[7,8].

Although demonstrated to be efficacious, the effectiveness of PrEP is dependent on uptake, acceptability, and adherence in those at risk. Published data suggests that awareness of PrEP remains generally low [9-17], and that many populations at risk would be willing to take PrEP if it was effective and accessible [9-11,16-21]. In surveys of MSM both in the US and low-income countries, PrEP was found to be more acceptable among those reporting high-risk behaviors such as unprotected anal intercourse [11,16,22], inconsistent condom use [16], recent recreational drug use [10], and a history of sexually transmitted infections [23]. Increasing PrEP acceptability may also correlate in those with lower-income [14], lower educational status [9,11], and younger age [11,14,24]. Significant barriers to PrEP acceptability include the cost of medication [19,21-23], fear of risk compensation or sexual dis-inhibition [19,20,22], the burden of taking a daily medication [19], and concerns over side effects [19,21,22].

To date, the vast majority of published data on PrEP acceptability has come from studies of MSM. There have been no systematic evaluations exploring the attitudes of TG towards PrEP. A sub-group analysis of the iPrEX trial data demonstrated no efficacy of oral PrEP among those who self-identified as "trans" or who reported using female sex hormones, with the same number of incident HIV infections (11) in both the FTC-TDF and placebo groups [25]. The difference in PrEP efficacy between MSM and TG populations is not well understood. It is conjectured to be the result of differences in patterns of PrEP use or sexual behaviors, a potential effect of female sex hormones on drug transport in the mucosa, or a consequence of chance [25].

Epidemiological studies have demonstrated that the TG community in Thailand is a distinct population from MSM, both with regard to sexual behaviors and medication use. In one analysis, 97% of Thai TG reported strictly receptive anal sex compared to 34% of self-identified gay men [1]. Thai TGs were also much more likely to use female hormones; in another analysis nearly 90% of TG reported a lifetime history of hormone use, and over 50% reported daily use [26]. Given the dearth of reliable data on this population, particularly with regard to attitudes towards PrEP, this study was designed to explore these issues in the TG population of Chiang Mai, Northern Thailand.

The objectives of this current study are to investigate the prevalence of PrEP awareness post-iPrEX, patterns of medication use, and PrEP acceptability among MSM and TG populations in Northern Thailand, utilizing a sub-analysis to compare the two populations. Determining demographic and behavioral correlates of PrEP acceptability in each population will be useful for identifying potential users most likely to benefit from PrEP and for developing effective strategies for PrEP roll-out in Thailand.

Methods

Ethics Statement

All participants provided verbal informed consent. Verbal informed consent was obtained in order to ensure the anonymity of participants, eliminating the risk that signatures could be linked to responses. Consent was documented electronically by participants checking a consent box on a hand-held computer. All study procedures were reviewed and approved by the Chiang Mai Provincial Public Health Office Institutional Review Board.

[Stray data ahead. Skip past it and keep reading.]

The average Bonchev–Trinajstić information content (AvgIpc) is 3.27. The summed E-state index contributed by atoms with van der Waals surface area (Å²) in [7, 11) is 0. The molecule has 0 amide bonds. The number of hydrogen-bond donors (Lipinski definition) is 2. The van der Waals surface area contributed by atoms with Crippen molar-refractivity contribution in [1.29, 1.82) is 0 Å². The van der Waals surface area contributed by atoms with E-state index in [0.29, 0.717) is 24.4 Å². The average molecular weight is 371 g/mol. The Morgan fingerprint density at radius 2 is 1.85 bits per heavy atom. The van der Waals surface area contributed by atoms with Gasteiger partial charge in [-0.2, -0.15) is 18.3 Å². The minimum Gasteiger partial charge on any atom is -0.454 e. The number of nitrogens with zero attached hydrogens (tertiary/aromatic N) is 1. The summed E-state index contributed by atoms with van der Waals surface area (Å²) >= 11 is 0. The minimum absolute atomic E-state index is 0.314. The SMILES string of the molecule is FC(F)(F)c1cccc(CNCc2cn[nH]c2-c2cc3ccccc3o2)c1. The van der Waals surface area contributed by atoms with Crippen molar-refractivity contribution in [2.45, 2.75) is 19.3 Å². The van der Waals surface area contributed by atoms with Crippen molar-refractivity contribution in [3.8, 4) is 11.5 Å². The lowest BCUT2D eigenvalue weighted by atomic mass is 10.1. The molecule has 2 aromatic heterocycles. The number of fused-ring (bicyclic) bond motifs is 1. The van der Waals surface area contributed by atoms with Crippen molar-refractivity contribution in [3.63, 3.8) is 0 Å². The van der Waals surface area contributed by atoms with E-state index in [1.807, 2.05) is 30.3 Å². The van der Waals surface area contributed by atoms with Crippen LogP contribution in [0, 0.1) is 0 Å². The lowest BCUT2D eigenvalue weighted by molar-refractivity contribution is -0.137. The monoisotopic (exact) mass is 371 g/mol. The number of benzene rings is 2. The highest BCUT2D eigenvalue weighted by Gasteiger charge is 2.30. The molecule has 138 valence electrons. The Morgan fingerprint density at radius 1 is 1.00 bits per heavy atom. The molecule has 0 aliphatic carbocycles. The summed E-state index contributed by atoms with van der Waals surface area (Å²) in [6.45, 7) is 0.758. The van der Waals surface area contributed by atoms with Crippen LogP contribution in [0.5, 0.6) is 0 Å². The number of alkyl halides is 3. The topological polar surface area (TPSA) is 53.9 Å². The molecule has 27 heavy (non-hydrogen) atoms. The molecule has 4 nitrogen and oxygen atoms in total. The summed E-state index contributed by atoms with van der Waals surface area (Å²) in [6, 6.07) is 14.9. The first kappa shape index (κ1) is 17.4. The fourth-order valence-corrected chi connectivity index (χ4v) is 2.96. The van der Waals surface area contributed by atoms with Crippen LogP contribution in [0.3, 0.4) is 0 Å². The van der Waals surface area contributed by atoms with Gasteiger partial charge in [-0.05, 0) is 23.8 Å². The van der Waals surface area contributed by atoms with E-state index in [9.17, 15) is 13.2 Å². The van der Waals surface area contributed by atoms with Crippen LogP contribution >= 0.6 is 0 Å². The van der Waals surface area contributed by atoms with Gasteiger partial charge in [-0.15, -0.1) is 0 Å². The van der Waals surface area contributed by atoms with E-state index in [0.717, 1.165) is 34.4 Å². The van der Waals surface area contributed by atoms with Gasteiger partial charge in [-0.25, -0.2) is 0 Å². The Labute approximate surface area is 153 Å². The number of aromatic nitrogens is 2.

Participants and Procedures

The current survey was adapted from a previous tool used to assess HIV incidence and risk factors among MSM and TG presenting for HIV testing and pre-screening for the iPrEX trial at the PIMAN clinic in Chiang Mai, Thailand [1]. Between January and February 2012, 238 participants completed a self-administered survey on handheld computers. Eligible participants were biologic males at birth, at least 18 years of age, HIV-uninfected or of unknown status on self-report, and had anal or oral sex with a man in the preceding 6 months.

Recruitment

Participants were recruited using venue-day-time sampling, previously used by the Chiang Mai Provincial Public Health Office for HIV surveillance among local MSM and TG communities [26,27]. Methods have been described in detail elsewhere [28-31]. Survey venues in Chiang Mai were randomly selected from a universe of potential venues identified by the Public Health Office. The venues included popular entertainment areas such as bars, discos, saunas, and massage parlors, as well as educational institutions such as universities and vocational schools. Specific days and times when MSM and TG were known to congregate at each selected venue were randomly chosen. Field staff visited the venues at the specified time period and systematically approached individuals for participation in the study. Potential participants, after providing verbal informed consent, were asked to complete a brief screening interview on handheld computers. Eligible participants went on to complete the anonymous 20-minute survey.

Measures

The survey collected participant data on demographic characteristics, substance and female hormone use, sexual behaviors, STI history, and previous history of HIV testing. Additionally, the current survey collected data on medication management skills and PrEP awareness and acceptability. PrEP was described to participants in the survey, defined as “the regular use of HIV medicines, called antiretrovirals, by HIV-negative individuals to reduce their risk of infection with HIV.”